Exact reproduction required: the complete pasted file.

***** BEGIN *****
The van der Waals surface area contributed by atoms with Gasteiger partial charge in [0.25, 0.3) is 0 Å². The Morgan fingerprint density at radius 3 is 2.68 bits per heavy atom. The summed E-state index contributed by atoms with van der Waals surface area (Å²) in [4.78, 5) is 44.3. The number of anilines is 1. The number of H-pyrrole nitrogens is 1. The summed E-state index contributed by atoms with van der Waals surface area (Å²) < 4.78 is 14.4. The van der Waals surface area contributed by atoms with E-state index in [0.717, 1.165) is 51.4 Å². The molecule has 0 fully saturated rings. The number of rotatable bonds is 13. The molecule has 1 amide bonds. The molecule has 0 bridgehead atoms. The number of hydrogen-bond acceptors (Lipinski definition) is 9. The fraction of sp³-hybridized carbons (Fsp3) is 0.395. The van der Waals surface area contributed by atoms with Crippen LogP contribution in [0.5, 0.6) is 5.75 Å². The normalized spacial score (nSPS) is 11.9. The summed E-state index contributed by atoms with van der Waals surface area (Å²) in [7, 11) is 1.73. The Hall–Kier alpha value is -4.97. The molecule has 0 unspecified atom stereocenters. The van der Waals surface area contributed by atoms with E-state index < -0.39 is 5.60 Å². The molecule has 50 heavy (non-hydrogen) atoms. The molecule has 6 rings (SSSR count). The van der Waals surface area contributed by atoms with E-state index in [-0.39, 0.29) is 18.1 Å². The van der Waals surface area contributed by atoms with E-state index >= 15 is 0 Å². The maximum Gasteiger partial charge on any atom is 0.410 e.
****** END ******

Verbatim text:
The van der Waals surface area contributed by atoms with Gasteiger partial charge in [0.25, 0.3) is 0 Å². The Morgan fingerprint density at radius 3 is 2.68 bits per heavy atom. The summed E-state index contributed by atoms with van der Waals surface area (Å²) in [4.78, 5) is 44.3. The number of anilines is 1. The number of H-pyrrole nitrogens is 1. The summed E-state index contributed by atoms with van der Waals surface area (Å²) < 4.78 is 14.4. The van der Waals surface area contributed by atoms with E-state index in [0.717, 1.165) is 51.4 Å². The molecule has 0 fully saturated rings. The number of rotatable bonds is 13. The molecule has 1 amide bonds. The molecule has 0 bridgehead atoms. The number of hydrogen-bond acceptors (Lipinski definition) is 9. The fraction of sp³-hybridized carbons (Fsp3) is 0.395. The van der Waals surface area contributed by atoms with Crippen LogP contribution in [0.5, 0.6) is 5.75 Å². The normalized spacial score (nSPS) is 11.9. The summed E-state index contributed by atoms with van der Waals surface area (Å²) in [7, 11) is 1.73. The Hall–Kier alpha value is -4.97. The molecule has 0 unspecified atom stereocenters. The van der Waals surface area contributed by atoms with E-state index < -0.39 is 5.60 Å². The molecule has 50 heavy (non-hydrogen) atoms. The molecule has 6 rings (SSSR count). The van der Waals surface area contributed by atoms with E-state index in [-0.39, 0.29) is 18.1 Å². The van der Waals surface area contributed by atoms with E-state index >= 15 is 0 Å². The maximum Gasteiger partial charge on any atom is 0.410 e.